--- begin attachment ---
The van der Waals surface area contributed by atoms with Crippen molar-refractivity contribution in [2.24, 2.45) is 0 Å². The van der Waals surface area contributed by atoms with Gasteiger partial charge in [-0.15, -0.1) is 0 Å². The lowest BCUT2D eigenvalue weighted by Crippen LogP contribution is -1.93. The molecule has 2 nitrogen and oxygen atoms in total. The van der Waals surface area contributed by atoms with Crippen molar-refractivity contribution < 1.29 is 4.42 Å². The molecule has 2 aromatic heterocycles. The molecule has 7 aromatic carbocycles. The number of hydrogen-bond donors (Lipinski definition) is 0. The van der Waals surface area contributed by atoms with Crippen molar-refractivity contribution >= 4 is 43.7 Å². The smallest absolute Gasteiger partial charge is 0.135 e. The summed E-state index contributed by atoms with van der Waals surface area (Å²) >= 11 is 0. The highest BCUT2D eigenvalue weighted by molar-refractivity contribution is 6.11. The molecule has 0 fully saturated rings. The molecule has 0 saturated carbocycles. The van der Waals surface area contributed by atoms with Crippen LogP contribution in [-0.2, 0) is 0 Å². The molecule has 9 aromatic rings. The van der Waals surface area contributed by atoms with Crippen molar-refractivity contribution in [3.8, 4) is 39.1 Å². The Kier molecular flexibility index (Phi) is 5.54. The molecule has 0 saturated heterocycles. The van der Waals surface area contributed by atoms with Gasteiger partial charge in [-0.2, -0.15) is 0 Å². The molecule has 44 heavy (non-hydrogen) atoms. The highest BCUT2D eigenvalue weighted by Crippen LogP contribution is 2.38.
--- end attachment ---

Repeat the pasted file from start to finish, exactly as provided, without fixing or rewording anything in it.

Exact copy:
The van der Waals surface area contributed by atoms with Crippen molar-refractivity contribution in [2.24, 2.45) is 0 Å². The van der Waals surface area contributed by atoms with Gasteiger partial charge in [-0.15, -0.1) is 0 Å². The lowest BCUT2D eigenvalue weighted by Crippen LogP contribution is -1.93. The molecule has 2 nitrogen and oxygen atoms in total. The van der Waals surface area contributed by atoms with Crippen molar-refractivity contribution < 1.29 is 4.42 Å². The molecule has 2 aromatic heterocycles. The molecule has 7 aromatic carbocycles. The number of hydrogen-bond donors (Lipinski definition) is 0. The van der Waals surface area contributed by atoms with Crippen molar-refractivity contribution >= 4 is 43.7 Å². The smallest absolute Gasteiger partial charge is 0.135 e. The summed E-state index contributed by atoms with van der Waals surface area (Å²) >= 11 is 0. The highest BCUT2D eigenvalue weighted by molar-refractivity contribution is 6.11. The molecule has 0 fully saturated rings. The molecule has 0 saturated carbocycles. The van der Waals surface area contributed by atoms with Crippen LogP contribution in [-0.2, 0) is 0 Å². The molecule has 9 aromatic rings. The van der Waals surface area contributed by atoms with Crippen molar-refractivity contribution in [3.8, 4) is 39.1 Å². The Kier molecular flexibility index (Phi) is 5.54. The molecule has 0 saturated heterocycles. The van der Waals surface area contributed by atoms with Gasteiger partial charge in [-0.2, -0.15) is 0 Å². The molecule has 44 heavy (non-hydrogen) atoms. The highest BCUT2D eigenvalue weighted by Crippen LogP contribution is 2.38.